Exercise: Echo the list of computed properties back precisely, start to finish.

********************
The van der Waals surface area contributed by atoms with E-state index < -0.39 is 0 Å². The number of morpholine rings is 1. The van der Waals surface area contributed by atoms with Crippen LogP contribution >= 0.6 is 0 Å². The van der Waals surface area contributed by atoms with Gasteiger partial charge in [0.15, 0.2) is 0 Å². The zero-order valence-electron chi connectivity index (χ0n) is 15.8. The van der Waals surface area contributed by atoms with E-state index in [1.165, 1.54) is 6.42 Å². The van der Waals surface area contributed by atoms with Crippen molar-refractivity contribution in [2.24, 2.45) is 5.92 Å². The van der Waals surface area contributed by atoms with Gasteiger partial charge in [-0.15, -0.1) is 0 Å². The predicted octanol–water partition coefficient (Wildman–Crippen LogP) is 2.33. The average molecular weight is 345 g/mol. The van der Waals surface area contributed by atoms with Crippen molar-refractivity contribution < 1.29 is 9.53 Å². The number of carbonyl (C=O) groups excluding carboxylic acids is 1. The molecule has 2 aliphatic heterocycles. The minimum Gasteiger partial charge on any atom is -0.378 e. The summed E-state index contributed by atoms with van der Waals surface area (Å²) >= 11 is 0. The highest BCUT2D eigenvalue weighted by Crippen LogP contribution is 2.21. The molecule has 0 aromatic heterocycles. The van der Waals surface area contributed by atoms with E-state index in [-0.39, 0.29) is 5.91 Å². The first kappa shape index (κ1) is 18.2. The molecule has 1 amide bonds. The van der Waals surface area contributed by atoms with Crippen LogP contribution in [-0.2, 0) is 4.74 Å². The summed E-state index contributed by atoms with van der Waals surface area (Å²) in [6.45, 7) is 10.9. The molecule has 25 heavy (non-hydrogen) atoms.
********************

The van der Waals surface area contributed by atoms with E-state index < -0.39 is 0 Å². The number of morpholine rings is 1. The van der Waals surface area contributed by atoms with Crippen LogP contribution >= 0.6 is 0 Å². The van der Waals surface area contributed by atoms with Gasteiger partial charge in [0.15, 0.2) is 0 Å². The zero-order valence-electron chi connectivity index (χ0n) is 15.8. The van der Waals surface area contributed by atoms with E-state index in [1.165, 1.54) is 6.42 Å². The van der Waals surface area contributed by atoms with Crippen molar-refractivity contribution in [2.24, 2.45) is 5.92 Å². The van der Waals surface area contributed by atoms with Gasteiger partial charge in [-0.15, -0.1) is 0 Å². The predicted octanol–water partition coefficient (Wildman–Crippen LogP) is 2.33. The average molecular weight is 345 g/mol. The van der Waals surface area contributed by atoms with Crippen molar-refractivity contribution < 1.29 is 9.53 Å². The number of carbonyl (C=O) groups excluding carboxylic acids is 1. The molecule has 2 aliphatic heterocycles. The minimum Gasteiger partial charge on any atom is -0.378 e. The summed E-state index contributed by atoms with van der Waals surface area (Å²) >= 11 is 0. The highest BCUT2D eigenvalue weighted by Crippen LogP contribution is 2.21. The molecule has 0 aromatic heterocycles. The van der Waals surface area contributed by atoms with E-state index in [-0.39, 0.29) is 5.91 Å². The first kappa shape index (κ1) is 18.2. The molecule has 1 amide bonds. The van der Waals surface area contributed by atoms with Crippen LogP contribution in [-0.2, 0) is 4.74 Å². The summed E-state index contributed by atoms with van der Waals surface area (Å²) in [6.45, 7) is 10.9. The molecule has 25 heavy (non-hydrogen) atoms.